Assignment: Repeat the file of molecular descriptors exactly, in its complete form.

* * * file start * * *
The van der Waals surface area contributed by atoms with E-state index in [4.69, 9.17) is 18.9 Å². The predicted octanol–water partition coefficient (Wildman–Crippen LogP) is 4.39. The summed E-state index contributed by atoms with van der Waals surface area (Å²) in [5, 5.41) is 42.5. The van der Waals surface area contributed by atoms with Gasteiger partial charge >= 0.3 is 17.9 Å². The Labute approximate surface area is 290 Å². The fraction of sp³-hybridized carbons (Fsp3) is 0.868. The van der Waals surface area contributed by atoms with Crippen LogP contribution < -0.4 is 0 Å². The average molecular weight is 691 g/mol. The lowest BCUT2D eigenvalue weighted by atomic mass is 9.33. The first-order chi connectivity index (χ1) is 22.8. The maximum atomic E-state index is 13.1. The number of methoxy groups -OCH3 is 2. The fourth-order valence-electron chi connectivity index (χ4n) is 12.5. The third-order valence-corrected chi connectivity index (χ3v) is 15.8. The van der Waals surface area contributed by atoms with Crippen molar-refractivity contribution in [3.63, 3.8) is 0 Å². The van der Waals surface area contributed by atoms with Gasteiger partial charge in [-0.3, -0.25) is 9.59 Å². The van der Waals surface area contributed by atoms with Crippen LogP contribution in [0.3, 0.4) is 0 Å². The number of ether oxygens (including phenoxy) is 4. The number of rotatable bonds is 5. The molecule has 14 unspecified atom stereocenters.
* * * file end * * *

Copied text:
The van der Waals surface area contributed by atoms with E-state index in [4.69, 9.17) is 18.9 Å². The predicted octanol–water partition coefficient (Wildman–Crippen LogP) is 4.39. The summed E-state index contributed by atoms with van der Waals surface area (Å²) in [5, 5.41) is 42.5. The van der Waals surface area contributed by atoms with Gasteiger partial charge >= 0.3 is 17.9 Å². The Labute approximate surface area is 290 Å². The fraction of sp³-hybridized carbons (Fsp3) is 0.868. The van der Waals surface area contributed by atoms with Crippen LogP contribution < -0.4 is 0 Å². The average molecular weight is 691 g/mol. The lowest BCUT2D eigenvalue weighted by atomic mass is 9.33. The first-order chi connectivity index (χ1) is 22.8. The maximum atomic E-state index is 13.1. The number of methoxy groups -OCH3 is 2. The fourth-order valence-electron chi connectivity index (χ4n) is 12.5. The third-order valence-corrected chi connectivity index (χ3v) is 15.8. The van der Waals surface area contributed by atoms with Crippen molar-refractivity contribution in [3.63, 3.8) is 0 Å². The van der Waals surface area contributed by atoms with Gasteiger partial charge in [-0.3, -0.25) is 9.59 Å². The van der Waals surface area contributed by atoms with Crippen LogP contribution in [0.3, 0.4) is 0 Å². The number of ether oxygens (including phenoxy) is 4. The number of rotatable bonds is 5. The molecule has 14 unspecified atom stereocenters.